I don’t have any particular comments I just wanted to point out two stories that may have slipped under the radar, the first from yesterday’s Wall Street Journal highlights the sharp decline in state and local sales tax revenue in four quarter of 2008:
State and local sales-tax revenue fell more sharply in the fourth quarter of 2008 than at any time in the past half century, and has continued to erode through the beginning of 2009, according to a report released Tuesday.
The report by the Nelson A. Rockefeller Institute of Government at the State University of New York underscores how swiftly the consumer slowdown has eaten into municipal budgets. The drop in tax revenue has forced cities and towns of all sizes to cut everything from police to summer pool hours, and has sent legislatures scrambling for federal economic-stimulus funds to help ease budget gaps.
“The sales tax has been absolutely hammered,” said Don Boyd, senior fellow at the institute.
State and local sales taxes, among the largest sources of revenue for municipalities, fell 6.1% in the fourth quarter of last year, as consumers bought fewer clothes, ate out less and canceled vacations. Revenue from personal income taxes was down 1.1% in the fourth quarter; corporate income taxes dropped 15.5%, reflecting weaker profits.
The declines have continued through the beginning of this year. In the first two months of 2009, the 41 states that have reported tax revenue saw total receipts decline 12.8%, versus the same period a year ago.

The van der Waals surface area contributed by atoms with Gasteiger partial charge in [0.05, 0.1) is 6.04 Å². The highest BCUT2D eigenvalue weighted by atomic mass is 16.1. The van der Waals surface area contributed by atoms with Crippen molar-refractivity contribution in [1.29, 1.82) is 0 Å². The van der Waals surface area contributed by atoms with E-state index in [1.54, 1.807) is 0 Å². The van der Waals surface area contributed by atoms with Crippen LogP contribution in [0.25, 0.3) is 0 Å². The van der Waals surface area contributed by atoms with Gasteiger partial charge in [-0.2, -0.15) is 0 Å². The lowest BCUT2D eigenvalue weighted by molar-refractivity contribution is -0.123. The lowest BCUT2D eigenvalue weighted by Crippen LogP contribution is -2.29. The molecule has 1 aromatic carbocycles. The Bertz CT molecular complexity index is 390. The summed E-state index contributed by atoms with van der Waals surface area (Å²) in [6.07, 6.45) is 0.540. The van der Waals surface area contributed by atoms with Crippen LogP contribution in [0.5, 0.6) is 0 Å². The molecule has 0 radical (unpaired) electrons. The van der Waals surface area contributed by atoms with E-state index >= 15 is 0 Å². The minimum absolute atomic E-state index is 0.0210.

The second is an AP story on the larger than expected decline in housing construction in March:
WASHINGTON (AP) — Housing construction plunged to the second lowest level on record in March, reversing a big jump from the previous month. Economists, however, were heartened by indications that the long slide in single-family construction could be coming to an end.
The Commerce Department said Thursday construction of new homes and apartments dropped 10.8 percent last month to a seasonally adjusted annual rate of 510,000 units. That was the second lowest construction pace in records that go back 50 years.
Suffices to say I’m skeptical of all the “signs of recovery talk” we’re starting to hear from the White House and various commentators. When you combine these reports with the reported 1.1 percent drop in retail sales in March you have to believe any meaningful recovery is still a long ways off.